Juvenile prison system needs reform, lawyers say

Los Angeles Times Staff Writer

Three years after state officials promised to fix California’s troubled juvenile prisons, advocates for incarcerated youths are urging a judge to appoint a receiver to take over a system they say remains tragically broken.

The plea came in a filing last week from lawyers who had settled with the state after suing to transform institutions they said treated children as hardened criminals without regard for their welfare. They contend that the state’s Division of Juvenile Justice has missed dozens of court-ordered deadlines for change dating to 2005, making “a mockery of compliance” in six areas: education, safety, medical care, mental health, disabilities and sex-offender treatment.

Sara Norman, a lawyer with the nonprofit Prison Law Office, said in a filing before Superior Court Judge Jon S. Tigar in Alameda County that the state bureaucracy was incapable of reform. She compared the situation with the one faced by U.S. District Judge Thelton Henderson, who in 2006 appointed a receiver to oversee medical care for adult prisoners.


The juvenile justice division’s “failures are pervasive, severe and chronic,” the brief says. “They impact the lives of youth throughout the system in every area of court-ordered reform.

“Youth on suicide watch are isolated and deprived of programming and human contact. Youth in restricted programs spend 20 hours or more a day in their filthy, dimly lit cells, released only for one hour of school a day or to exercise in a cage.”

Bernie Warner, California’s chief deputy secretary for juvenile justice, said the state faced a difficult challenge. Officials have identified thousands of changes that must be made, and although many are delayed, he said, the state was slowly moving forward.

Warner said he did not know whether the state would formally oppose the request for a receiver. Officials have until next month to respond in court.

“I think we’re going to represent that we have the capacity . . . to implement reform,” he said. “I believe we’re making significant progress.”

His agency, known until 2005 as the California Youth Authority, has custody of about 2,300 juvenile wards in eight facilities. Two of those are scheduled to close this summer because of a population decline in a system that had more than four times as many wards in the mid-1990s as it does today.


In Farrell vs. Tilton, the case launched by the Prison Law Office, the attorneys highlighted what they described as the degrading treatment of youths and poor conditions in the facilities, as uncovered by a team of outside experts the state authorized to investigate the juvenile prisons. In January 2005, the state agreed to implement remedial plans in the six areas and transform the system from a punitive to a rehabilitative one.

The lawyers who sued the state said those plans have barely been put in place because of the agency’s dysfunction in issuing contracts, hiring personnel, developing policies and managing data. Their contentions are based on monitoring by experts and a special master appointed in the case.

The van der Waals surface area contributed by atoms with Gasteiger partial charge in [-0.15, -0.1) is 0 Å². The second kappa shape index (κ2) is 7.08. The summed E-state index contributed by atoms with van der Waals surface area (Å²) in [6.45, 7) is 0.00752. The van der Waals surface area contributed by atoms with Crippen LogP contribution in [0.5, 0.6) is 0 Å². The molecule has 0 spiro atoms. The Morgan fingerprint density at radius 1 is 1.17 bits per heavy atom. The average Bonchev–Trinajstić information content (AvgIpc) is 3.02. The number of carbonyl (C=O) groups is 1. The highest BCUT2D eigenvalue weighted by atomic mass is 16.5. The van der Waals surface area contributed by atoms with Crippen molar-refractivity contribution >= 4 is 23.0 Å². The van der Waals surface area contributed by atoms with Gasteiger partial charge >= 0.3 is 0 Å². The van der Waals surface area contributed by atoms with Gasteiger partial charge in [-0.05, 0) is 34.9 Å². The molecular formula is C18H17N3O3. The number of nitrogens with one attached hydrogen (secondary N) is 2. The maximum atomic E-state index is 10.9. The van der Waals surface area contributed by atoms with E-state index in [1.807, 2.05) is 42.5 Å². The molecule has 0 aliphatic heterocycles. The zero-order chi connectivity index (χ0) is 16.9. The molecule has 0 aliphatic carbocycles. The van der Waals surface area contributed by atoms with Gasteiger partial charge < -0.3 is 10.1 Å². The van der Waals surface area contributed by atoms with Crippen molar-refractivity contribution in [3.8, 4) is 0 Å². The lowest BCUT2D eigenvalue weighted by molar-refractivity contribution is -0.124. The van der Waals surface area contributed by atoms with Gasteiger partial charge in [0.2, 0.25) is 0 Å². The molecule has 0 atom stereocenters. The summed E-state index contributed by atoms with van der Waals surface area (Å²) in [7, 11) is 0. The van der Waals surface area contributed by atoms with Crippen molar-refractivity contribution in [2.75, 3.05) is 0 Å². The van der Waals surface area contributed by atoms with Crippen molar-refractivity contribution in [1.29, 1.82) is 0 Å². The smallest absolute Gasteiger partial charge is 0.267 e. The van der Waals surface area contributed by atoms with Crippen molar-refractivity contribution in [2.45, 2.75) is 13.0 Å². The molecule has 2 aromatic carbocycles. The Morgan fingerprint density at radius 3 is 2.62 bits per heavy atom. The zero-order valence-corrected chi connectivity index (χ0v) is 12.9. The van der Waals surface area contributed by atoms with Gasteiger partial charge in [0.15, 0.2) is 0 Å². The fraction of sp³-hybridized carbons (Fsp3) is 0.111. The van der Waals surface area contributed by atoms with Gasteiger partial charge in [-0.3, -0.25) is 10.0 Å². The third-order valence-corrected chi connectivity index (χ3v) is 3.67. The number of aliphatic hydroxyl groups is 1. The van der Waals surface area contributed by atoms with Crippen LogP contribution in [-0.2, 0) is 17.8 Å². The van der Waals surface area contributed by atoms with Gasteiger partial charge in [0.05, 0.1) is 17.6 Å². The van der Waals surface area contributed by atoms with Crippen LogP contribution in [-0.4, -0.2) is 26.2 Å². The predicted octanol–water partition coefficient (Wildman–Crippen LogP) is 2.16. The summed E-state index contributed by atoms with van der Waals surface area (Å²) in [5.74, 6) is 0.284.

But Warner said that the same experts have praised the agency’s achievements and that more time was needed because the Legislature has authorized only two years of new funding, amounting to $100 million annually. The state has hired teachers and medical and mental health staff, he said, but more staff is needed. He said that the agency has 22 staff training programs in place and that many areas -- safety and education, for example -- are better than they used to be.

But the plaintiffs’ court filing documented a long list of problems:

* Students do not attend classes the required four hours a day; they often are removed from classrooms for misbehaving, for work assignments or for counseling. At one prison school, 347 classes were canceled between August and October last year because there were not enough substitute teachers.

* Little has been done on a required program to treat sex offenders, because of staff dissension and unclear lines of authority between youth correctional counselors and psychologists. Case notes for the same youths are kept in different places. The contract for an outside expert hired to help with a curriculum was not renewed for a year, and his bills were not paid on time, leading to delays.

* A plan to accommodate youths with disabilities suffered from a lack of leadership and funding. Staffers never received disability sensitivity training, and working groups that were to integrate programs for the disabled with other services were never convened. In two facilities, accessible visiting areas for the disabled were supposed to be in place in 2006, but were not.


* Healthcare staffers said they had no information on their own budgets, a situation Warner said has been fixed. Funds for healthcare were used to pay correctional officers overtime, and printers were taken away because they were “too nice for medical,” according to one report. Tension between correctional and medical personnel was inhibiting access to treatment.

* Juvenile division authorities still don’t adequately separate dangerous youths from vulnerable ones, and disciplined youths are locked in “deplorable” housing units, dark and covered in graffiti, 20 hours a day, the filing says.

* The state has not yet established an adequate mental health treatment program and lacks enough beds for that purpose in Northern California. Monitors found that one ward, with a history of psychosis, was taken off his medication with no follow-up; when he was treated for paranoia two months later, his records did not indicate when he had last seen a psychiatrist.